Go ahead and follow the instructions above if you have any question about how real text behaves compared to a picture of text.
There are some children's books that really do need specific positioning of text on top of an image, and there is now some limited support for that in the overall ereading environment. The key word there is "limited." For quite some time, it will be easy to find devices and apps that do not support that type of positioning. For books that require it, those devices and apps are just not going to be part of the target market. It is possible to create the book with just images (with text in them) to try to serve those devices and apps, but the end result will not be as usable as the author would like.
However, many children's books (including my own, Two Boys, Two Planets) have a page layout that can generally be described as text under or over an image. In other words, if you look through the "hole" in the middle of a letter like 'O' you see blank page, not the image. For books like that, there is no reason to use pictures of text instead of real text. By using real text, the range of devices and apps in the target market is vastly bigger, and the reading audience will not struggle, as Pat Reedur did in my micro-story above, with text that does not change size or flow properly to fit the display screen.
I have said before that "with current technology, you will not be “filling the screen” on every device readers could use to view your book." While that was originally said about images and aspect ratios, it also holds true with text when you enforce page breaks in (real) text. Across the broad range of apps and devices that someone could use to read your book, there will be those annoying times when the content of a page (using real text, not pictures of text) flows over to a new page with just one or two words on it. Using pictures of text avoids that, but with a heavy price to pay in drastically-reduced usability for the reader. That approach replaces one annoyance with a host of annoyances.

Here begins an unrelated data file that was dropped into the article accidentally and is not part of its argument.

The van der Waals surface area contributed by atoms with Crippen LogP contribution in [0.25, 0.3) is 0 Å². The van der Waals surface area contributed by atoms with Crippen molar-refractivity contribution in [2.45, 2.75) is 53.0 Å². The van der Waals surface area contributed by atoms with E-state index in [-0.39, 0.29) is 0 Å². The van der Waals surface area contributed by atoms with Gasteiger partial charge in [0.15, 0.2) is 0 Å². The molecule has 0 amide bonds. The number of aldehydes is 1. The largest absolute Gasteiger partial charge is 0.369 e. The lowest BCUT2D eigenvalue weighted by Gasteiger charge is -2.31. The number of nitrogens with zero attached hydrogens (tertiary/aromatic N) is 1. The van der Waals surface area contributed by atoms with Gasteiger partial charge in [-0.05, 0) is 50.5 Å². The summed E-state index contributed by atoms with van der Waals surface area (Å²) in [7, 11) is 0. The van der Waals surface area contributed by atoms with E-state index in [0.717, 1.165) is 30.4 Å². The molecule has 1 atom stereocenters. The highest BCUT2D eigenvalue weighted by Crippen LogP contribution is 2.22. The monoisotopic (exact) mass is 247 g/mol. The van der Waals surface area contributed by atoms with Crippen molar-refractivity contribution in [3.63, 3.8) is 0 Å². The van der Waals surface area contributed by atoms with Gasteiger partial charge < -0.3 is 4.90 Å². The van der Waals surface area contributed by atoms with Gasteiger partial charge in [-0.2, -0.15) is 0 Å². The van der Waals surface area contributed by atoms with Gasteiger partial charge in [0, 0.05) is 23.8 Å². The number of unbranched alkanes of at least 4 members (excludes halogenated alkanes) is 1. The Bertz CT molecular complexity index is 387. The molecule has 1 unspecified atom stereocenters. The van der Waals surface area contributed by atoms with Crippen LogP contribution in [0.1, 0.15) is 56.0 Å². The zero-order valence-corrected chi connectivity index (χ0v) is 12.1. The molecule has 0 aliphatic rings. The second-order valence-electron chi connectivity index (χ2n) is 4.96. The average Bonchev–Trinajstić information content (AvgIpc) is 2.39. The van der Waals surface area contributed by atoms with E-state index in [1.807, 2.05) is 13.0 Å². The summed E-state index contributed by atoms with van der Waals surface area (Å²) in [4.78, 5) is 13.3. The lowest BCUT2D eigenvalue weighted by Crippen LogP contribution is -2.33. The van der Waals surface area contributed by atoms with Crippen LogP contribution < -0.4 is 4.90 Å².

The right thing to do depends on the content of the book. In many cases with a children's book, you will want specific content to be associated together into one "page" (which may be more than one display screen of content on certain devices), and you can therefore enforce page breaks and accept that it will be annoying to readers in certain circumstances. However, it may be more useful to view your book as one long scroll, and not enforce page breaks at all (or only between, say, the dedication page and the start of the story, and between the end of the story and an "about the author" page). With a chapter book, you might want to force a page break at the end of each chapter, although this is definitely not required. With an earlier-reader book that is not page specific, where the story is just as easily read with or without page breaks, you can avoid the troubles mentioned above by leaving page breaks out entirely.
If you have questions or comments on this, please feel free to leave a comment below.